So what does that have to with ethanol, fine particulate reduction, and how could limiting regulations lead to more regulations?  The court is effectively saying EPA’s job is restricted to enacting Congressional programs and specific, explicit directives are needed. Well, whaddya know, we just happen to have one that meets those criteria.  Section 202 (l) of the 1990 Clean Air Act Amendments (CAAA) explicitly, specifically, directs EPA to reduce toxic emissions from gasoline, requiring it to develop a regulatory program to attain:  “The greatest degree of emission reductions achievable through the application of technology that will be available”. 

High octane non toxic ethanol in modern engines is such a technology. But in a twist of technology turning on us, gasoline direct injection (GDI) engines have the unintended consequence of increasing the volume of ultrafine particles coming out of the tailpipe, making the switch to “clean octane” imperative.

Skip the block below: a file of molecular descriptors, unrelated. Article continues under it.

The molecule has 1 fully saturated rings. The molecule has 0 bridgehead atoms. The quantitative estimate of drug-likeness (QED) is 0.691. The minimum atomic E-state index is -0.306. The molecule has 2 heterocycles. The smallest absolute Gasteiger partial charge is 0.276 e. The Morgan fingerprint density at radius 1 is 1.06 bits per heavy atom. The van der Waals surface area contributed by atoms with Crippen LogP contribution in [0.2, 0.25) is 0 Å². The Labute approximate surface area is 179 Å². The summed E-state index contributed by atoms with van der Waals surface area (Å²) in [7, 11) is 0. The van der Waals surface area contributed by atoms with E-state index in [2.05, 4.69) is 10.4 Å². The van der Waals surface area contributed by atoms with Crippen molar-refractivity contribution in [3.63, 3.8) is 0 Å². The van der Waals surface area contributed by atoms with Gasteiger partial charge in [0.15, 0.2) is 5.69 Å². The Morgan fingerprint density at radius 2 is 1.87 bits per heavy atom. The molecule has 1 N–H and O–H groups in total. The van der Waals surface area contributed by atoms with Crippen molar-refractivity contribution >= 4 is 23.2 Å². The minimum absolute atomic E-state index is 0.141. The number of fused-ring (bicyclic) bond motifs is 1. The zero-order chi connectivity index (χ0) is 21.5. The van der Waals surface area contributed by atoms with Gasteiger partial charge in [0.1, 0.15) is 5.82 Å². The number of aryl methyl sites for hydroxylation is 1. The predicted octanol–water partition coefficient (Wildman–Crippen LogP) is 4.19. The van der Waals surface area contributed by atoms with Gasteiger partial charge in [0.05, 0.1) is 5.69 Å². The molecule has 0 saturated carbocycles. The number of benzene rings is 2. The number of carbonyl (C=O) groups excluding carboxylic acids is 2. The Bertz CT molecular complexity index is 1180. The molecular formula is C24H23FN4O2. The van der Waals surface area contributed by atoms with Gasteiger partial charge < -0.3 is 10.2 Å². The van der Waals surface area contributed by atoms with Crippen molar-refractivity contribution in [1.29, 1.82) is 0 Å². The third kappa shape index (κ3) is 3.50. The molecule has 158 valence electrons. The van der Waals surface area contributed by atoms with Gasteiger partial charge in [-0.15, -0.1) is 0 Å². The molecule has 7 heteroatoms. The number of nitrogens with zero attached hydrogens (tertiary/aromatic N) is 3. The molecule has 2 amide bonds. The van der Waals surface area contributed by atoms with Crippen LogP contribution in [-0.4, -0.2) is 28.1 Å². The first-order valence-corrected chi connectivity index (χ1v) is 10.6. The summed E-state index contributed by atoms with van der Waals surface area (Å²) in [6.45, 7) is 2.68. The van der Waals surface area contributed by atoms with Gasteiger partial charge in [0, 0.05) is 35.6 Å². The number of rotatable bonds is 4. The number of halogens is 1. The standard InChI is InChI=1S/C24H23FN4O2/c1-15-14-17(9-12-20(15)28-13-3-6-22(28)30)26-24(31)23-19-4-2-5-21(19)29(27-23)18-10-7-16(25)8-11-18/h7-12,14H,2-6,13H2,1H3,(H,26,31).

Based on the majority opinion of the court, there must be “clear congressional authorization” to support any significant and important rule.  Well, as noted,  there is a mountain of clear and unambiguous discussion supporting Congressional intent to institute a clean fuels plan that has been ignored for decades. The floor debate, the conference report, and the final legislation could not be clearer. It was passed by a huge bipartisan margin and Congress has and continues to expect EPA to replace benzene laden “dirty octane” with ethanol’s “clean octane”, as evidenced by the 1990 CAAA, 2005 EPACT, and RFS1/RFS2. And they did address major questions as they identified the impacts on energy security, costs, agriculture, the economy, and human health—all determined to be positive.

Using existing law and agreed upon science

Now, with the linkage to fine particulates abundantly clear, the agency has all the authority it needs to meet the original objectives of Title II of the CAAA, finalize a fine PM rule, and meet the objectives of the Next Generation Fuels Act which is gaining momentum in Congress, in part due to its inclusion of aromatic controls.